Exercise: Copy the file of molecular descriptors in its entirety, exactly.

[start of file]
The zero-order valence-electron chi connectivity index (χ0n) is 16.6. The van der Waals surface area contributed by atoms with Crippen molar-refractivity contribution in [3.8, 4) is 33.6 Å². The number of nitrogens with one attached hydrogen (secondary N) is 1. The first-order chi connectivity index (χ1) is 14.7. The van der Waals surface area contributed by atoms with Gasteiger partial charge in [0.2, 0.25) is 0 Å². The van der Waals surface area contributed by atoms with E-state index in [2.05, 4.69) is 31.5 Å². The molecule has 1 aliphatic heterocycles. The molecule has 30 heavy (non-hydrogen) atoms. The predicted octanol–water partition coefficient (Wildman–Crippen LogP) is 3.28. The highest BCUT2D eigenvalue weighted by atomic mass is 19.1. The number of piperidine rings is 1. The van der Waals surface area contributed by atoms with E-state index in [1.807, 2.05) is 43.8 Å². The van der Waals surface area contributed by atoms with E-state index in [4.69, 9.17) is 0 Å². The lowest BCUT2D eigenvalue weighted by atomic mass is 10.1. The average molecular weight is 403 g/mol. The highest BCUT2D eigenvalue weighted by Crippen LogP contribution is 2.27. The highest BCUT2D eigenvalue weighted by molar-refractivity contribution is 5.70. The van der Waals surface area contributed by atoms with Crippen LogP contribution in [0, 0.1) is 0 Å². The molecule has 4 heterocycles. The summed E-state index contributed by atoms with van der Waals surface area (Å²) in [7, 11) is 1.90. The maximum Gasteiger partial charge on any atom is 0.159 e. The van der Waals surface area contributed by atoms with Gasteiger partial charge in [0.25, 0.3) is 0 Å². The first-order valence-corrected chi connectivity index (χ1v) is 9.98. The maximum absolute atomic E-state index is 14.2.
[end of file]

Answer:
The zero-order valence-electron chi connectivity index (χ0n) is 16.6. The van der Waals surface area contributed by atoms with Crippen molar-refractivity contribution in [3.8, 4) is 33.6 Å². The number of nitrogens with one attached hydrogen (secondary N) is 1. The first-order chi connectivity index (χ1) is 14.7. The van der Waals surface area contributed by atoms with Gasteiger partial charge in [0.2, 0.25) is 0 Å². The van der Waals surface area contributed by atoms with E-state index in [2.05, 4.69) is 31.5 Å². The molecule has 1 aliphatic heterocycles. The molecule has 30 heavy (non-hydrogen) atoms. The predicted octanol–water partition coefficient (Wildman–Crippen LogP) is 3.28. The highest BCUT2D eigenvalue weighted by atomic mass is 19.1. The number of piperidine rings is 1. The van der Waals surface area contributed by atoms with E-state index in [1.807, 2.05) is 43.8 Å². The van der Waals surface area contributed by atoms with E-state index in [4.69, 9.17) is 0 Å². The lowest BCUT2D eigenvalue weighted by atomic mass is 10.1. The average molecular weight is 403 g/mol. The highest BCUT2D eigenvalue weighted by Crippen LogP contribution is 2.27. The highest BCUT2D eigenvalue weighted by molar-refractivity contribution is 5.70. The van der Waals surface area contributed by atoms with Crippen LogP contribution in [0, 0.1) is 0 Å². The molecule has 4 heterocycles. The summed E-state index contributed by atoms with van der Waals surface area (Å²) in [7, 11) is 1.90. The maximum Gasteiger partial charge on any atom is 0.159 e. The van der Waals surface area contributed by atoms with Gasteiger partial charge in [0.25, 0.3) is 0 Å². The first-order valence-corrected chi connectivity index (χ1v) is 9.98. The maximum absolute atomic E-state index is 14.2.